- Students will investigate, using their interpretations of primary and secondary sources, how the Enlightenment played a role in developing notions of nationalism and republicanism for the French people.
- Students will evaluate the economic, political, social and cultural climate of Old Regime France and explain how this climate was conducive to revolution.
- Students will compare the character of the French Revolution to that of the American Revolution.
- Students will examine the origins and development of modern democratic forms of government, political equality, and the separation of powers in France.
- Students will predict the outcomes of Jacobin proposals- especially the uses of terror as proposed by Robespierre.
- Students will apply frameworks employed by historians to interpret the beginning states of the French Revolution.
- What is a Revolution? What causes revolutions?
- To what extent did Enlightenment thinking play a role in the Revolution? To what extent did economics, class antagonisms, and politics?
- Were the original aims of the revolutionaries achieved?
- In what ways did the revolution change over time?
- Can violence bring about political change and is it effective?
- To what extent does philosophy and ideology play a role in political change?
- Was Napoleon a rejection of the revolution, its continuation, or its completion?
Students will know:
- Key terms: 1st, 2nd, and 3rd estates, Louis XIV and XVI, bourgeoisie, Abbe Sieyes, parlement, Old Regime, Absolute Monarchy, philosophes, Estates General, National Assembly, National Convention, Terror, Robespierre, Jean-Paul Marat, Jacobins, Counter Revolution, Girondins, Napoleon, Napoleonic Code, Jacque-Louis David, “Grub Street”, Palais Royale, Guillotine, a number of Enlightenment Philosophers who can be tied to the Revolution, Thermidor, De-Christianization, Versailles.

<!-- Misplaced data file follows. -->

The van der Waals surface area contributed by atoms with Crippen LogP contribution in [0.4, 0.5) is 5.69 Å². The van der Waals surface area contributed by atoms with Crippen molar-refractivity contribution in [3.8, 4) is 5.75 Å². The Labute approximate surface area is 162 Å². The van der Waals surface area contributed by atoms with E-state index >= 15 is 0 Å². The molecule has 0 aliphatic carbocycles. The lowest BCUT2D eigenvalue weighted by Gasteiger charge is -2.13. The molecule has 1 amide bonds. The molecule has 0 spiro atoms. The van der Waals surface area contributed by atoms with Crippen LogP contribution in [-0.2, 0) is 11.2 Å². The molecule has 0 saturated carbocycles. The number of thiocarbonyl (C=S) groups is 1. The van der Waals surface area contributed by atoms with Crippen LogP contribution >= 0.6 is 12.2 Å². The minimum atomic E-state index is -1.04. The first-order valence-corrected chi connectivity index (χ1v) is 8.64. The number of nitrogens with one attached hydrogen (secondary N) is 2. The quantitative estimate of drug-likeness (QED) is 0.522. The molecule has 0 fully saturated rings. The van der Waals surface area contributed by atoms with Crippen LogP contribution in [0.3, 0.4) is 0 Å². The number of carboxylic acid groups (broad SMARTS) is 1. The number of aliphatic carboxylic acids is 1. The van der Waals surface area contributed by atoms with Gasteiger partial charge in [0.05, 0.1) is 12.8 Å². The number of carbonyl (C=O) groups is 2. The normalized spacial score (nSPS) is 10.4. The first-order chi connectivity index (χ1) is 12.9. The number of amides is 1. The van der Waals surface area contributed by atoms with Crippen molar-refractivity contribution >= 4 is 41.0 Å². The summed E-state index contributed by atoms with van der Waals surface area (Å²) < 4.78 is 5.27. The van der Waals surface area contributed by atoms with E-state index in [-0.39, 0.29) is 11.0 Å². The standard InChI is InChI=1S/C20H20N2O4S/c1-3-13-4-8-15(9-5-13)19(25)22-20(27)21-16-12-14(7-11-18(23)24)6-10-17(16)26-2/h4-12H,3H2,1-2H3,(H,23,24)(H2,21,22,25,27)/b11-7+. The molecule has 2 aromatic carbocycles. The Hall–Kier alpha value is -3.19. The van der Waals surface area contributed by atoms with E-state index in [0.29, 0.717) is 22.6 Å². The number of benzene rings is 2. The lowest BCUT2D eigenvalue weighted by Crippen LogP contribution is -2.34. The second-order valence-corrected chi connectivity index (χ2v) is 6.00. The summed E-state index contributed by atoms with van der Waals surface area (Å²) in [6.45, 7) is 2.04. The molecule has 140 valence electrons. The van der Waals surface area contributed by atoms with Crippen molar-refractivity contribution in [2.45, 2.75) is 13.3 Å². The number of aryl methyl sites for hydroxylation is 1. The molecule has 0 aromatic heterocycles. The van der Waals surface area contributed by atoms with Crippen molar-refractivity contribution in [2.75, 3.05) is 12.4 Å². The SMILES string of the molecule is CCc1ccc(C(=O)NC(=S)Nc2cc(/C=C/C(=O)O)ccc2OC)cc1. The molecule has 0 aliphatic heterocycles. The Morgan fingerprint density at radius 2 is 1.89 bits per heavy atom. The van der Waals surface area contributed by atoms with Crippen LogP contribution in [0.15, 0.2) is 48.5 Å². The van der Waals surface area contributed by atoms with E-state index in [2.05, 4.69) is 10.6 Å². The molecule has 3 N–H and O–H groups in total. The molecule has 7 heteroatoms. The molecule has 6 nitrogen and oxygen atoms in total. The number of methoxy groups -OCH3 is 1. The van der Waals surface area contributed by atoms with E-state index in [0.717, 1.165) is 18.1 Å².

- The characteristics of the stages of the French Revolution- Liberal/Moderate, Terror, Reactionary, Napoleonic.
- The French Revolution was not static, but evolved and changed in character over time.
- There were stages to the French Revolution: bourgeois and popular.
- The French Revolution was not just a political shift, but at times was an attempt to remake most of society’s long-standing institutions.
Students will be able to:
- Investigate multiple perspectives on the origins of the French Revolution, being able to synthesize, reject, or support one or many of these perspectives.
- Read and interpret primary sources connected to the Enlightenment that had an impact on the French Revolution.
- Read and interpret primary sources from the four stages of the Revolution, placing them historically and in relation to each other.
- Interpret some of the art of the French Revolution as reflecting the period of the Revolution.
- Explore essential questions mentioned above using supporting primary and secondary sources.
Assessments for French Revolution Unit
- The Origins of the French Revolution: Students develop an essay (5 pages) over the course of the unit that answers the question, “What were the origins of the French Revolution? Which of these two or three factors – political, social, economic, or intellectual- should be seen as the most crucial in creating the revolution?” On day one, students will be given sources to read, both primary and secondary, including the text-book. These texts will be built into our class-work on the origins and early stages of the French Revolution, but will also carry over to the essay.